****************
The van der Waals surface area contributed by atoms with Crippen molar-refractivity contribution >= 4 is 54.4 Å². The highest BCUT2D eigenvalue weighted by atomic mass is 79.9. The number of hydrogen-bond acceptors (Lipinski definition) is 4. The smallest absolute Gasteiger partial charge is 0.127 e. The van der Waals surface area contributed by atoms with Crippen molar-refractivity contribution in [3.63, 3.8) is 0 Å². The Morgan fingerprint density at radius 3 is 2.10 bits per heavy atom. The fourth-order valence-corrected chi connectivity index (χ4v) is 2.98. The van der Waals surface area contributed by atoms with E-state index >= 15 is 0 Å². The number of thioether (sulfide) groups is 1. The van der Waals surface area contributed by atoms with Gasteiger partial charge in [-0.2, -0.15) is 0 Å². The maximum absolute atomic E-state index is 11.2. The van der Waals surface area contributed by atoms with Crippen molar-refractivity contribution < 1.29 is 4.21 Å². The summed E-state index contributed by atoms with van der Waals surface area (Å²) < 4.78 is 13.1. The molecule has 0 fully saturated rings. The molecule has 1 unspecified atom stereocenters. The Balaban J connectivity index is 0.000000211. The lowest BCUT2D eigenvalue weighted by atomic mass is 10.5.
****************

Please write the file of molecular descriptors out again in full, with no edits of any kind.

The van der Waals surface area contributed by atoms with Crippen molar-refractivity contribution >= 4 is 54.4 Å². The highest BCUT2D eigenvalue weighted by atomic mass is 79.9. The number of hydrogen-bond acceptors (Lipinski definition) is 4. The smallest absolute Gasteiger partial charge is 0.127 e. The van der Waals surface area contributed by atoms with Crippen molar-refractivity contribution in [3.63, 3.8) is 0 Å². The Morgan fingerprint density at radius 3 is 2.10 bits per heavy atom. The fourth-order valence-corrected chi connectivity index (χ4v) is 2.98. The van der Waals surface area contributed by atoms with E-state index >= 15 is 0 Å². The number of thioether (sulfide) groups is 1. The van der Waals surface area contributed by atoms with Gasteiger partial charge in [-0.2, -0.15) is 0 Å². The maximum absolute atomic E-state index is 11.2. The van der Waals surface area contributed by atoms with Crippen molar-refractivity contribution < 1.29 is 4.21 Å². The summed E-state index contributed by atoms with van der Waals surface area (Å²) < 4.78 is 13.1. The molecule has 0 fully saturated rings. The molecule has 1 unspecified atom stereocenters. The Balaban J connectivity index is 0.000000211. The lowest BCUT2D eigenvalue weighted by atomic mass is 10.5.